Racial profiling key element in the new deal on the Schengen Borders Code

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EU lawmakers have reached a political agreement on the revision of the Schengen Borders Code that would de facto legitimise racial profiling in border checks.

The reform of the Schengen Borders Code aims at reducing the amount of temporary generalised internal EU border checks. However, it would escalate checks on specific groups of people. In particular, the deal would allow police authorities in joint patrols to carry out “random” document checks near internal EU borders with the aim of apprehending people without valid travel or residence documents. Research has already shown that police tend to stop people for checks based on racial, ethnic, or religious characteristics. It is clear that these checks will depend on police’s decisions about who “looks like” a person without valid papers.

Silvia Carta, Advocacy Officer at PICUM, said: “This agreement embraces a very harmful narrative which assumes that people crossing borders without valid documents are a threat to the EU and proposes to address it by increasing policing, while de facto encouraging racial profiling”.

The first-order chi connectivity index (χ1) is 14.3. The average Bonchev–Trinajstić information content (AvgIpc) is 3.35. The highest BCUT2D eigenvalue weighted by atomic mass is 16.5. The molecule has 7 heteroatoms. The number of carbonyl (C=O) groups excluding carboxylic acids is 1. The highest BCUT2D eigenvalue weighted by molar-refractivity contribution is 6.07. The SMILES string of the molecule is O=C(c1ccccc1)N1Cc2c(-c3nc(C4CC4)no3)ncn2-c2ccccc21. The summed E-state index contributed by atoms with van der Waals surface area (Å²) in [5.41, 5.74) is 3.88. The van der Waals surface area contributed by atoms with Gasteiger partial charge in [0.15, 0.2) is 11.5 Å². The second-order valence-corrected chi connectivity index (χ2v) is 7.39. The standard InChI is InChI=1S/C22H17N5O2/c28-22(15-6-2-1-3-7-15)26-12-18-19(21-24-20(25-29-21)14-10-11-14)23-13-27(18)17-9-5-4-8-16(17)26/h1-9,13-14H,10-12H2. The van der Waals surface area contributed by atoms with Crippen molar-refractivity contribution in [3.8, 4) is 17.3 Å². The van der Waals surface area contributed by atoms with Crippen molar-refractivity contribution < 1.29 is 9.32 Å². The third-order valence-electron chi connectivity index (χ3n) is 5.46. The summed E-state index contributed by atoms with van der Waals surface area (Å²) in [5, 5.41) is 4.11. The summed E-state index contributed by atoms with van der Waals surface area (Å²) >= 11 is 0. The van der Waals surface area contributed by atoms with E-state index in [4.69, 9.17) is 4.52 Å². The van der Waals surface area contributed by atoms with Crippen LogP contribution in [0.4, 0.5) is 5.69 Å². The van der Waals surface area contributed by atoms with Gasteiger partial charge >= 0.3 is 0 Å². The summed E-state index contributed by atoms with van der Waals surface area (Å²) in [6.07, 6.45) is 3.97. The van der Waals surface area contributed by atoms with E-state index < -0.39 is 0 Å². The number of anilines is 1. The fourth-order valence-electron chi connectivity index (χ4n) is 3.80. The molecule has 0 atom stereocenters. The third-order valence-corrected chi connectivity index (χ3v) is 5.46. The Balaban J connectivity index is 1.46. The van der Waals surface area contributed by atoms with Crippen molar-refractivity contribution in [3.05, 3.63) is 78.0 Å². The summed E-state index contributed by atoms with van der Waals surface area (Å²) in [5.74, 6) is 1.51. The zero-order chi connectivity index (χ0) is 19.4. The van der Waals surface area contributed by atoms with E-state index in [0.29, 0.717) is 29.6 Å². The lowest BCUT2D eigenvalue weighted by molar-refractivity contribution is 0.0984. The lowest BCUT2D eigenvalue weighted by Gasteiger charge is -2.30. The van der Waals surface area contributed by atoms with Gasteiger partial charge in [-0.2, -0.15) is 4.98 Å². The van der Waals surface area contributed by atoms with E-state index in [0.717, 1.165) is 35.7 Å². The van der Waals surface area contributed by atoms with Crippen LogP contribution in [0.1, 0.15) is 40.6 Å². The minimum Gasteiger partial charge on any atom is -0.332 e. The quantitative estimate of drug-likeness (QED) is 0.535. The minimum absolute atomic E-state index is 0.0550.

The deal would also legalise the violent practice of ‘internal pushbacks’, which consists in apprehending and detaining people caught without a valid document near an internal border, and transferring them to the member state the police think the person came from without conducting an individual assessment. It is still unclear which ‘safeguards’ have been introduced to protect children, who are not explicitly excluded from such transfer procedures.

The deal would most likely escalate the use of monitoring and surveillance technologies that do not apply relevant safeguards and would be at odds with existing EU data protection legislation and fundamental rights.

Lastly, the deal would also allow internal checks and increased policing in situations of so-called “instrumentalisation of migration”, that is when a member state claims that a non-EU country or ‘hostile non state actor’ is pushing migrants towards external EU borders for political reasons. This is an extremely problematic concept, whose codification into EU law would introduce broad derogations to fundamental rights, including the right to asylum and freedom of movement.